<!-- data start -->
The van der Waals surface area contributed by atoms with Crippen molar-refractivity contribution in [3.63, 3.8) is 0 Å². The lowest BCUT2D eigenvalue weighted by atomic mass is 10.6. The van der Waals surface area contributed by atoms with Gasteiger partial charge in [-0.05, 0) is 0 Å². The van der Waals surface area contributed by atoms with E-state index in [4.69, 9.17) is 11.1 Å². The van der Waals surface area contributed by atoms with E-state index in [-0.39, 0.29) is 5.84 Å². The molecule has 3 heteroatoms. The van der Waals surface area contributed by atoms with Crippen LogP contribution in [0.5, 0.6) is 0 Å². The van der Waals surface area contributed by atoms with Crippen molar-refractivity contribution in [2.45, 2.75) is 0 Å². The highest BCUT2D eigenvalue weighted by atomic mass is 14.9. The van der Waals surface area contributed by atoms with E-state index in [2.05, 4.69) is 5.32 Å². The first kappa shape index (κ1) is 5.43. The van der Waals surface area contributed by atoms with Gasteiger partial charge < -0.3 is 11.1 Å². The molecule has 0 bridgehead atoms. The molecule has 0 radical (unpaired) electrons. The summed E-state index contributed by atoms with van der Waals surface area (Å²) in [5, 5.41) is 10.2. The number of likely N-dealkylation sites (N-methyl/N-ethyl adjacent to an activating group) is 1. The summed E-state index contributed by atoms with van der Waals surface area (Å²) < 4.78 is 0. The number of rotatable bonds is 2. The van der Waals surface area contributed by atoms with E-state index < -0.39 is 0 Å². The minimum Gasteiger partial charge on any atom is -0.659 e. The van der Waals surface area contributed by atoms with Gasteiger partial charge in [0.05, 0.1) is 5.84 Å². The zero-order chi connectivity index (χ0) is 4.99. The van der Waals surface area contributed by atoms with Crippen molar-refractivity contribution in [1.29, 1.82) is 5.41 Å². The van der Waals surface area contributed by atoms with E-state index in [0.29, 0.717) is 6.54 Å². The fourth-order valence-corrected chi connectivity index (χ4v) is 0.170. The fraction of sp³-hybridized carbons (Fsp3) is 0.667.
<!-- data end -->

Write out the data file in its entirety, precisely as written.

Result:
The van der Waals surface area contributed by atoms with Crippen molar-refractivity contribution in [3.63, 3.8) is 0 Å². The lowest BCUT2D eigenvalue weighted by atomic mass is 10.6. The van der Waals surface area contributed by atoms with Gasteiger partial charge in [-0.05, 0) is 0 Å². The van der Waals surface area contributed by atoms with E-state index in [4.69, 9.17) is 11.1 Å². The van der Waals surface area contributed by atoms with E-state index in [-0.39, 0.29) is 5.84 Å². The molecule has 3 heteroatoms. The van der Waals surface area contributed by atoms with Crippen LogP contribution in [0.5, 0.6) is 0 Å². The van der Waals surface area contributed by atoms with Crippen molar-refractivity contribution in [2.45, 2.75) is 0 Å². The highest BCUT2D eigenvalue weighted by atomic mass is 14.9. The van der Waals surface area contributed by atoms with E-state index in [2.05, 4.69) is 5.32 Å². The first kappa shape index (κ1) is 5.43. The van der Waals surface area contributed by atoms with Gasteiger partial charge < -0.3 is 11.1 Å². The molecule has 0 bridgehead atoms. The molecule has 0 radical (unpaired) electrons. The summed E-state index contributed by atoms with van der Waals surface area (Å²) in [5, 5.41) is 10.2. The number of likely N-dealkylation sites (N-methyl/N-ethyl adjacent to an activating group) is 1. The summed E-state index contributed by atoms with van der Waals surface area (Å²) < 4.78 is 0. The number of rotatable bonds is 2. The van der Waals surface area contributed by atoms with E-state index < -0.39 is 0 Å². The minimum Gasteiger partial charge on any atom is -0.659 e. The van der Waals surface area contributed by atoms with Gasteiger partial charge in [0.05, 0.1) is 5.84 Å². The zero-order chi connectivity index (χ0) is 4.99. The van der Waals surface area contributed by atoms with Crippen molar-refractivity contribution in [1.29, 1.82) is 5.41 Å². The van der Waals surface area contributed by atoms with E-state index in [0.29, 0.717) is 6.54 Å². The fourth-order valence-corrected chi connectivity index (χ4v) is 0.170. The fraction of sp³-hybridized carbons (Fsp3) is 0.667.